Although the safety razor may seem intimidating, once you get to know it, you'll quickly realize that it really isn't!
We are so glad you've decided to make the switch, and want to make the transition as smooth as possible (pun intended). Below are your step by step instructions on how to step up your safety razor, and tips on how to shave with it. Always feel free to ask us any questions firstname.lastname@example.org
HOW TO SET UP YOUR SAFETY RAZOR
Your solid brass razor is comprised of three pieces to which you’ll add a fourth (the blade). I like to set up & change the blade of my razor before I hop into the shower or bath - dry hands make the whole process easier.
First, unscrew the handle by holding the handle of your razor in one hand, and gripping the head of the razor in the other - be sure to pinch from the top and bottom. Unscrew the handle from the head and gently lay the pieces down.
If you’re changing out the blade this is a great time to give all three pieces a good rinse in soapy water (I usually use a bit of dish soap which cuts the oil no problem).
Putting it back together is simple. First place the blade onto the top cover (piece 1) with the spokes going through the holes in the blade (piece 2). Next, position piece 3 on top of the blade. The most important part here is to ensure the spacers are touching the blade (the elevated ridges across piece 3).
If you place this piece backwards you’ll find it impossible to shave, as the blade won’t ever touch your skin.
Finally, screw the handle back into place. Remember to hold the head steady from the top and bottom rather than the sides in order to avoid pinching the blade (which will be brand new and sharp!).
Voila! Your razor is ready for action!
HOW TO SHAVE WITH A SAFETY RAZOR
1 – take your time
This holds true whether you’re using a safety razor or your old multi-blade cartridge razor. You’re most likely to nick yourself if you’re in a rush, instead, consider shaving as a mini self care ritual.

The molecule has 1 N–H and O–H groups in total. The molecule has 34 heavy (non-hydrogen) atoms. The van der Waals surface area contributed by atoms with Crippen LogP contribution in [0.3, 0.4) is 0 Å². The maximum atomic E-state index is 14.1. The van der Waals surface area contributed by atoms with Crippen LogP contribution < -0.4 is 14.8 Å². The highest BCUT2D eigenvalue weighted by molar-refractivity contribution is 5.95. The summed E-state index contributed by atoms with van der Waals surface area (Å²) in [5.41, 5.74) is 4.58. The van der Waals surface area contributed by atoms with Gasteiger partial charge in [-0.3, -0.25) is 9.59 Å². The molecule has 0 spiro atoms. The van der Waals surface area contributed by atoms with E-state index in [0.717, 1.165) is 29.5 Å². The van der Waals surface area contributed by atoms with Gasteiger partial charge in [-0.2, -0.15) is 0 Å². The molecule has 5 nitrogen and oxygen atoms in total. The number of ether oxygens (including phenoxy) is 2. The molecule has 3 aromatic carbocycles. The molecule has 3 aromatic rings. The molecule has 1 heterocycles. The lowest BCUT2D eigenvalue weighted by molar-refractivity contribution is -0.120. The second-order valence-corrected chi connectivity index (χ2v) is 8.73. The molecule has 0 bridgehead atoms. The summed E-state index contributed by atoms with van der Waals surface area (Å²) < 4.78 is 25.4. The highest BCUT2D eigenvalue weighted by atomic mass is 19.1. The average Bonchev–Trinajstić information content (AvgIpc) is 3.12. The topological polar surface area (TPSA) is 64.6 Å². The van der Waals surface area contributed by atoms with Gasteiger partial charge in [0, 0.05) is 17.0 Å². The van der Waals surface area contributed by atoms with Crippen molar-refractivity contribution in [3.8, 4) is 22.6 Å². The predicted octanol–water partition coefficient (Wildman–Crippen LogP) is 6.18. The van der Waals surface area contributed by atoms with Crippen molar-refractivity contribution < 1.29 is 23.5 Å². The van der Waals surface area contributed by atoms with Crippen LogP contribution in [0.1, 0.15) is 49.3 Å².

2 – steam & exfoliate
For your best shave, make sure your skin is warm and exfoliated. I like to shave at the end of my shower after thoroughly exfoliating. Think of exfoliating as a mini massage and don’t skimp on it. Not only does it unclog pores and soften hair, it also feels amazing!
3 – apply shave oil or soap
I personally prefer to use shave oil as it moisturizes simultaneously, but everyone’s different! I know lots of people who prefer soap - figure out what works best for you. I usually focus on one area at a time rather than trying to lather up all areas I plan to shave at once. I rub a small pea size amount of my shave oil in, then quickly rinse my hands with soap to make sure I can get a good grip on my razor handle.
4 – don’t apply any pressure
well kept safety razors are made of solid brass and have a beautiful weight to them. This means that all you have to do is gently glide the razor over your skin and let its weight apply the pressure for you. You’ll find out what works best for you in terms of how you hold the razor, but a good rule of thumb is to position the razor at a 30 degree angle or less.
5 – go with the grain
At least to start! Shaving against the grain is much harsher and can cause serious irritation and razor burn particularly where skin is thin and sensitive (bikini line, I’m looking at you!). Depending on how close you get with your first pass, you can do a second with the grain, across the grain or against the grain. It all depends on the area you’re shaving and your particular skin and hair.
legs – I go against the grain right off the bat. The skin on my legs isn’t particularly sensitive and I find I can get a really close shave with just one pass.
armpits – I go with the grain on my first pass, then pull skin taught and do a second pass against the grain applying ZERO pressure.
bikini area – First pass with the grain and a second pass going across the grain rather than against it.
6 – keep razor clean
Every few passes I like to rinse out my razor head. I grasp the razor head from the top and bottom and loosen it a half turn. I then either run it under the shower or swish it through a small bowl of water to make sure I remove all the buildup (hair, skin, oil, gunk, etc). Keeping your blade clean and sharp is key in avoiding irritation.
7 – keep blade sharp
When I ask people how often they change their razor blade they usually answer avoiding eye contact at all costs. This is for one of two reasons, either they’re lying, or they know the timeframe they’re giving me is totally outrageous. Don’t worry, you’re not alone! Almost everyone I’ve ever spoken to doesn’t change their razor blade often enough, but as of now I want you to change that. Keeping your razor blade sharp is INTEGRAL to avoiding razor burn and ingrown hairs.
Enjoy your shave (yes, it can be enjoyable)!